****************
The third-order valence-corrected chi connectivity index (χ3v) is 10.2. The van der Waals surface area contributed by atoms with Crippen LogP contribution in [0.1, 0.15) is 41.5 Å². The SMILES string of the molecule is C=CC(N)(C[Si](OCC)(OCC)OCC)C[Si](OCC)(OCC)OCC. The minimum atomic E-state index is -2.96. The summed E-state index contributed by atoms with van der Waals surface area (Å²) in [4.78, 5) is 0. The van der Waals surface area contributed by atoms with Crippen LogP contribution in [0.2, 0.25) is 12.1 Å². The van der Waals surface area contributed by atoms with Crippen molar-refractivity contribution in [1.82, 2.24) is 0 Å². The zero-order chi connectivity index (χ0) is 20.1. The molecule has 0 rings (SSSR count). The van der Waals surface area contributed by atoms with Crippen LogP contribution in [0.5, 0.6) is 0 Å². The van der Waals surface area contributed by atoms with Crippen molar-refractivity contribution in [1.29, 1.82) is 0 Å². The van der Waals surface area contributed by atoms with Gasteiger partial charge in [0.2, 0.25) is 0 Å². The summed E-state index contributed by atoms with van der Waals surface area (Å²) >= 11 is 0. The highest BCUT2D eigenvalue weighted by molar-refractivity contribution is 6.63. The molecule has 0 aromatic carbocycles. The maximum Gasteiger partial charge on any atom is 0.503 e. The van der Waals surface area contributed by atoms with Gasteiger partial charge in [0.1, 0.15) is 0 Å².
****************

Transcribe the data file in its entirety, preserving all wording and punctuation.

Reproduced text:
The third-order valence-corrected chi connectivity index (χ3v) is 10.2. The van der Waals surface area contributed by atoms with Crippen LogP contribution in [0.1, 0.15) is 41.5 Å². The SMILES string of the molecule is C=CC(N)(C[Si](OCC)(OCC)OCC)C[Si](OCC)(OCC)OCC. The minimum atomic E-state index is -2.96. The summed E-state index contributed by atoms with van der Waals surface area (Å²) in [4.78, 5) is 0. The van der Waals surface area contributed by atoms with Crippen LogP contribution in [0.2, 0.25) is 12.1 Å². The van der Waals surface area contributed by atoms with Crippen molar-refractivity contribution in [1.82, 2.24) is 0 Å². The zero-order chi connectivity index (χ0) is 20.1. The molecule has 0 rings (SSSR count). The van der Waals surface area contributed by atoms with Crippen LogP contribution in [0.5, 0.6) is 0 Å². The van der Waals surface area contributed by atoms with Crippen molar-refractivity contribution in [1.29, 1.82) is 0 Å². The van der Waals surface area contributed by atoms with Gasteiger partial charge in [0.2, 0.25) is 0 Å². The summed E-state index contributed by atoms with van der Waals surface area (Å²) >= 11 is 0. The highest BCUT2D eigenvalue weighted by molar-refractivity contribution is 6.63. The molecule has 0 aromatic carbocycles. The maximum Gasteiger partial charge on any atom is 0.503 e. The van der Waals surface area contributed by atoms with Gasteiger partial charge in [0.1, 0.15) is 0 Å².